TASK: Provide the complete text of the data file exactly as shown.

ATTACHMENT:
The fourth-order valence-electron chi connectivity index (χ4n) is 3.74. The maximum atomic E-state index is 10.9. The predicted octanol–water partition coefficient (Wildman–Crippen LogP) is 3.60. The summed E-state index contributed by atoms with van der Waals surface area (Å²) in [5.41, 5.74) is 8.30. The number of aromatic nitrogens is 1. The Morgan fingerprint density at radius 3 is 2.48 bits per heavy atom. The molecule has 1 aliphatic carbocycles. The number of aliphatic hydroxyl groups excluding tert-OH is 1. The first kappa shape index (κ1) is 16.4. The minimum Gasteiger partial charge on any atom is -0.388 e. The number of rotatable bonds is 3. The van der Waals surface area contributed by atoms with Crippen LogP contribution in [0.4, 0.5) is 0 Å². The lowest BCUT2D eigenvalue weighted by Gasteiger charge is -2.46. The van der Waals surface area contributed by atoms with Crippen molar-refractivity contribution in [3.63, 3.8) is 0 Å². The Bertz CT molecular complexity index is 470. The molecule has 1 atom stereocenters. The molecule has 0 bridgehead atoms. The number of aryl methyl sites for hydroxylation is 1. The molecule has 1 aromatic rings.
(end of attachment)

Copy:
The fourth-order valence-electron chi connectivity index (χ4n) is 3.74. The maximum atomic E-state index is 10.9. The predicted octanol–water partition coefficient (Wildman–Crippen LogP) is 3.60. The summed E-state index contributed by atoms with van der Waals surface area (Å²) in [5.41, 5.74) is 8.30. The number of aromatic nitrogens is 1. The Morgan fingerprint density at radius 3 is 2.48 bits per heavy atom. The molecule has 1 aliphatic carbocycles. The number of aliphatic hydroxyl groups excluding tert-OH is 1. The first kappa shape index (κ1) is 16.4. The minimum Gasteiger partial charge on any atom is -0.388 e. The number of rotatable bonds is 3. The van der Waals surface area contributed by atoms with Crippen LogP contribution in [0.4, 0.5) is 0 Å². The lowest BCUT2D eigenvalue weighted by Gasteiger charge is -2.46. The van der Waals surface area contributed by atoms with Crippen molar-refractivity contribution in [3.63, 3.8) is 0 Å². The Bertz CT molecular complexity index is 470. The molecule has 1 atom stereocenters. The molecule has 0 bridgehead atoms. The number of aryl methyl sites for hydroxylation is 1. The molecule has 1 aromatic rings.